However, beyond the primary goal of justifying a claim, there are secondary goals that are well-served by making the implementation available:

  • If your implementation has a mistake, it will be found sooner
  • If your implementation turns out to be correct but hard to reproduce, you will not be accused of fabricating results
  • Researchers wishing to extend on your work will have a better starting point
  • Non-researchers (such as those in the industry) wishing to apply your findings will have a better starting point
  • People trying to learn about research in the field will have better resources
  • The code will serve as a public demonstration of your coding ability, if required by for example job applications

I personally would prefer if code was always published along with papers, but there have been many papers in CS and other fields that were published without code, and yet their claims are sufficiently credible and the findings they report are useful, so I would not consider it a hard requirement.

But to your concern about the code being unpolished: It doesn't really matter. No code is perfect. Either what you have works which means it's good enough, or it doesn't work which means your paper is wrong in the first place. You have little to lose from publishing code.

You also mention publishing binary executables, which is the really strange part to me. By publishing executables, you are asking people to trust that you did not introduce any malicious code (like viruses) into the binary, and also that your system and every other system in the chain (like the CDN actually hosting your binary) is secure from hackers and so forth. This is a very big claim, and completely unnecessary when you could just provide source code and completely obviate it. You are also training users to accept bad security practices. People who do publish binary code (eg. proprietary vendors) will at least take steps to mitigate the security hole, by employing security engineers and signing their binary builds. If your goal is to let people use your implementation without seeing the code, you should provide a web server so that the binary is executed on your system, or at least containerize it and provide something like a Docker image.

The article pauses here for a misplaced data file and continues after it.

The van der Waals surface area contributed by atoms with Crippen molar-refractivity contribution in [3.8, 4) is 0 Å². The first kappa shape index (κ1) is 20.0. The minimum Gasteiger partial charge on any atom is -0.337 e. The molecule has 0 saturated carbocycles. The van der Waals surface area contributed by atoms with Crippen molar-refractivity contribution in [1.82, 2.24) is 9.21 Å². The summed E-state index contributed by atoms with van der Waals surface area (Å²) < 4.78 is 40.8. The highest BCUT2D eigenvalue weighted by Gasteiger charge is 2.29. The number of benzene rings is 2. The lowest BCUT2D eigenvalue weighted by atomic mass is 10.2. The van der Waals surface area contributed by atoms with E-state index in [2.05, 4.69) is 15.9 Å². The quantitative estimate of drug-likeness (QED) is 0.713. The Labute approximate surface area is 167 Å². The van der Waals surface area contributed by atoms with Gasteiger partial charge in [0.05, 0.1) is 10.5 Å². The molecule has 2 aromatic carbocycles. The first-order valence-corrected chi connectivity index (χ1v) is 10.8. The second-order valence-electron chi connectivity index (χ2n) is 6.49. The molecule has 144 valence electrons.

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    A comprehensive and well-balanced answer. The fourth paragraph is beautiful. However I can't quite agree with “the code being unpolished: It doesn't really matter”. In many cases, just spending one day to go over the code again, structuring it to be more reliable, putting it together with the right tests, and adding some comments, could save people trying to use it multiple days of work to get it to run, or even weeks of needing to re-do computations because they used the code wrong. Jun 22 at 12:46
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Unpublished papers, in and of themselves, are almost entirely worthless, like an unfilled lottery ticket, or a movie script that's never been filmed.

Once published, they get a little value, like a lottery ticket that has had the numbers filled in and registered at the checkout, or a movie that has been shot. They can all now be tested, and have a chance to win.

The community ascribes them value at this point, but this is equivalent to the face value of the scratchcard (a dollar, perhaps): there is a chance that the paper might turn out to be a "winner", based on correct data and correctly applied algorithms. Every panel on a scratchcard could be a winning number... or none of them may be. A movie could be a blockbuster... or a flop.